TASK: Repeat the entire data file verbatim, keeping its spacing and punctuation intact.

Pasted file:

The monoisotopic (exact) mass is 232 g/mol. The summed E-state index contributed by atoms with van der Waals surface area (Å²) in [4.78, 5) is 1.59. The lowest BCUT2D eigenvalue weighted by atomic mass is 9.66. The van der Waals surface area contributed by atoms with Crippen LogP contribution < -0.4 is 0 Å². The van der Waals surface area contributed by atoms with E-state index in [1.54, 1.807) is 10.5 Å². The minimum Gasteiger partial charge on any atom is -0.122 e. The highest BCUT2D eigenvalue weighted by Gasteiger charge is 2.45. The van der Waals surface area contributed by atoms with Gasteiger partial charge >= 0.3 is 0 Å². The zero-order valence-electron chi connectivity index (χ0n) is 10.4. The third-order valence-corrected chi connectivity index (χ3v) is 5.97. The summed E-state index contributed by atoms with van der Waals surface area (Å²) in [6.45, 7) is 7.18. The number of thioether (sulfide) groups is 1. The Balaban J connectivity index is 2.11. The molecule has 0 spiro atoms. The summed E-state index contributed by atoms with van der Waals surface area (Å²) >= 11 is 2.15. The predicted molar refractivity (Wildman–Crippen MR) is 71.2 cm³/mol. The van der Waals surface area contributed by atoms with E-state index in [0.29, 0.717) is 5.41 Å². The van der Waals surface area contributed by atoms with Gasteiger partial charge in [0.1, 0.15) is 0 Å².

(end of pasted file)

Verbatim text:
The monoisotopic (exact) mass is 232 g/mol. The summed E-state index contributed by atoms with van der Waals surface area (Å²) in [4.78, 5) is 1.59. The lowest BCUT2D eigenvalue weighted by atomic mass is 9.66. The van der Waals surface area contributed by atoms with Crippen LogP contribution < -0.4 is 0 Å². The van der Waals surface area contributed by atoms with E-state index in [1.54, 1.807) is 10.5 Å². The minimum Gasteiger partial charge on any atom is -0.122 e. The highest BCUT2D eigenvalue weighted by Gasteiger charge is 2.45. The van der Waals surface area contributed by atoms with Gasteiger partial charge >= 0.3 is 0 Å². The zero-order valence-electron chi connectivity index (χ0n) is 10.4. The third-order valence-corrected chi connectivity index (χ3v) is 5.97. The summed E-state index contributed by atoms with van der Waals surface area (Å²) in [6.45, 7) is 7.18. The number of thioether (sulfide) groups is 1. The Balaban J connectivity index is 2.11. The molecule has 0 spiro atoms. The summed E-state index contributed by atoms with van der Waals surface area (Å²) >= 11 is 2.15. The predicted molar refractivity (Wildman–Crippen MR) is 71.2 cm³/mol. The van der Waals surface area contributed by atoms with E-state index in [0.29, 0.717) is 5.41 Å². The van der Waals surface area contributed by atoms with Gasteiger partial charge in [0.1, 0.15) is 0 Å².